Spear brings together archival evidence from three different languages and the most recent and respected scholarship on racial formation and interracial sex to explain why free people of color became a significant population in the early days of New Orleans and to show how authorities attempted to use concepts of race and social hierarchy to impose order on a decidedly disorderly society. She recounts and analyzes the major conflicts that influenced New Orleanian culture: legal attempts to impose racial barriers and social order, political battles over propriety and freedom, and cultural clashes over place and progress. At each turn, Spear’s narrative challenges the prevailing academic assumptions and supports her efforts to move exploration of racial formation away from cultural and political discourses and toward social histories.

Strikingly argued, richly researched, and methodologically sound, this wide-ranging look at how choices about sex triumphed over established class systems and artificial racial boundaries supplies a refreshing contribution to the history of early Louisiana.

Table of Contents

  • Ackowledgements
  • Introduction
  • 1. Indian Women, French Women, and the Regulation of Sex
  • 2. Legislating Slavery in French New Orleans
  • 3. Affranchis and Sang-Mêlé
  • 4. Slavery and Freedom in Spanish New Orleans
  • 5. Limpieza de Sangre and Family Formation
  • 6. Negotiating Racial Identities in the 1790s
  • 7. Codification of a Tripartite Racial System in Anglo-Louisiana
  • Epilogue
  • Notes
  • Glossary
  • Essay on Sources
  • Index
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Tribe, Race, History: Native Americans in Southern New England, 1780–1880

Posted in Books, History, Media Archive, Monographs, Native Americans/First Nation, United States on 2011-11-08 00:52Z by Steven

Tribe, Race, History: Native Americans in Southern New England, 1780–1880

Johns Hopkins University Press
344 pages
11 halftones, 2 line drawings
Hardback ISBN: 9780801886942; Paperback ISBN: 9780801898198

Daniel R. Mandell, Professor of History
Truman State University, Kirksville, Missouri

  • Winner, 2008 Lawrence W. Levine Award, Organization of American Historians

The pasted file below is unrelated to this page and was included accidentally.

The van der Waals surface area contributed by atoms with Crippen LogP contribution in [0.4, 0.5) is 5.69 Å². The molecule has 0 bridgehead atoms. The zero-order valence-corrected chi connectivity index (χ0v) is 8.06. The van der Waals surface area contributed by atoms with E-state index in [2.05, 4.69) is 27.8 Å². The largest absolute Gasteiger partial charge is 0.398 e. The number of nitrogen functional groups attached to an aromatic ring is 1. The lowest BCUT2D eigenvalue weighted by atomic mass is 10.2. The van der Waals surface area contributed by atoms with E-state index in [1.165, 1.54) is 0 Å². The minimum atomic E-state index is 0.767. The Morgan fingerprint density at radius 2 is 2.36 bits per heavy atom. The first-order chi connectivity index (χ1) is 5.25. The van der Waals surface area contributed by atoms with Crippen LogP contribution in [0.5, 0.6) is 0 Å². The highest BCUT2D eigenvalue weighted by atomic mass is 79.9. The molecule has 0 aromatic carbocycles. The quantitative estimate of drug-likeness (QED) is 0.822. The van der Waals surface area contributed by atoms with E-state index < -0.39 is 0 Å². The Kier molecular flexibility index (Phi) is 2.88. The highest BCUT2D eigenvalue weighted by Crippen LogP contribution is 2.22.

Tribe, Race, History examines American Indian communities in southern New England between the Revolution and Reconstruction, when Indians lived in the region’s socioeconomic margins, moved between semiautonomous communities and towns, and intermarried extensively with blacks and whites.

Drawing from a wealth of primary documentation, Daniel R. Mandell centers his study on ethnic boundaries, particularly how those boundaries were constructed, perceived, and crossed. He analyzes connections and distinctions between Indians and their non-Indian neighbors with regard to labor, landholding, government, and religion; examines how emerging romantic depictions of Indians (living and dead) helped shape a unique New England identity; and looks closely at the causes and results of tribal termination in the region after the Civil War.

Shedding new light on regional developments in class, race, and culture, this groundbreaking study is the first to consider all Native Americans throughout southern New England.

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Blackness and Race Mixture: The Dynamics of Racial Identity in Colombia

Posted in Anthropology, Books, Caribbean/Latin America, Identity Development/Psychology, Monographs, Social Science on 2011-04-27 23:42Z by Steven

Blackness and Race Mixture: The Dynamics of Racial Identity in Colombia

Johns Hopkins University Press
432 pages
ISBN-10: 9780801852510; ISBN-13: 978-0801852510

Peter Wade, Professor of Social Anthropology
University of Manchester